Nature’s Essential Oils (Countryman Press, 2018), by Cher Kaufmann, is a necessary read for an essential oil beginner. Kaufmann teaches readers about oil safety as well as the uses for many oils. Learn which essential oils are right for you and your needs. Find this excerpt in Chapter 7, “Essential Oils to Have in Your Home.”
You do not need every oil discussed here. It is fine to begin with just a few and then add more from there (it can be helpful to have a few options according to your needs). But please read this first before proceeding to the individual oils.
Allow an Introduction
When many people first open a bottle of oil, they take a big sniff and decide immediately whether they like it or not. But remember, an oil is an accumulation of ancient wisdom within the plant as well as a concentrated version of that plant’s protective and attractive properties. You need to engage your senses more fully from the start:
1. Feel: Hold the bottle, cap closed, for a moment and be still. Very sensitive people can feel the vibration of the essence of the oil as it connects with them simply by holding it. Others may not feel anything at first, and that’s okay. But if you are sensitive, it is important to trust even the smallest responses of your body.
2. Smell: Open the bottle and hold it down by your waist, the core of your body, with your eyes closed if possible, rather than near your nose. See whether you can smell the oil from there. Slowly move the bottle upward and notice when you first begin to smell the aroma as it approaches your nose. This exercise can help you understand the potency of how “big” an aroma is with a certain oil. Let the aroma find its way to you. A secondary exercise is to wave just the cap, beneath your nose, which may sometimes share deeper notes than the lovely top notes that first leave a bottle.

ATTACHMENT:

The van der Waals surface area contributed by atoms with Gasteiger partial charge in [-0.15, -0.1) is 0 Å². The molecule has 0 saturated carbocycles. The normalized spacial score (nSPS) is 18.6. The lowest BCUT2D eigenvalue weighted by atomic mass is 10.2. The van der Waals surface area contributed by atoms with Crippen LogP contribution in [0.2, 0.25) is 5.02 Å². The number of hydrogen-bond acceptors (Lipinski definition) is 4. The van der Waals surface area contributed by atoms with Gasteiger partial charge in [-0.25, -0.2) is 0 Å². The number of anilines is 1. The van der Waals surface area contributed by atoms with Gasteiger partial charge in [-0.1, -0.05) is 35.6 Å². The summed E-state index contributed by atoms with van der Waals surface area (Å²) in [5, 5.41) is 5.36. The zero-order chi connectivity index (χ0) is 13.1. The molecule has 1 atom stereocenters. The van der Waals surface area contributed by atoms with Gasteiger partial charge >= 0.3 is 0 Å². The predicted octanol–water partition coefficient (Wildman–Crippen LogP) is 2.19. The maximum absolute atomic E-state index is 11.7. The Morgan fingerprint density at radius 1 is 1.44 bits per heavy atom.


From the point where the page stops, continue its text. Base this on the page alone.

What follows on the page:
3. Taste: Inhale with your mouth slightly open, to allow your taste buds to participate. (Caution: This is about breathing; do not put the essential oil in your mouth!) They have systematic responses that can help you smell better, the same way your sense of smell can help foods taste better. Some oils, especially those that help support digestion, may stimulate your taste buds. For example, you might notice your saliva production increases just by your smelling a warm, spicy oil. You might also notice right away that smelling an adulterated or synthetic oil will leave a chemical taste in your mouth.
4. Notice: What is the initial response your body or mind has to the oil? Do you find you want to breathe deeper? Does it remind you of something or is it new and unfamiliar? Do you immediately start to relax? Does your brain begin to focus better? Does a deeper part of yourself begin to feel more connected? It’s okay if you don’t notice anything at first. It takes training for you to become aware of the ways you respond to an oil. I call these “indicators.” With awareness and practice, you will learn to trust your indicators.
5. Invite: Sensory experiences are more than physical. Exchanging the wisdom from an aromatic plant through its essential oil is very much like developing a relationship. Inviting a new experience, allowing the oil to share its character and personality, may open observation in a whole new way. Some people develop a resonance with certain essential oils by simply inviting the exchange to be deeper than superficial. For instance, smelling a base note oil can give the impression of a low, deep drum vibrating through the body or lying on the earth totally supported head to toe. Each experience will be unique and individual. It might be as simple as “there is something about this oil I really like.”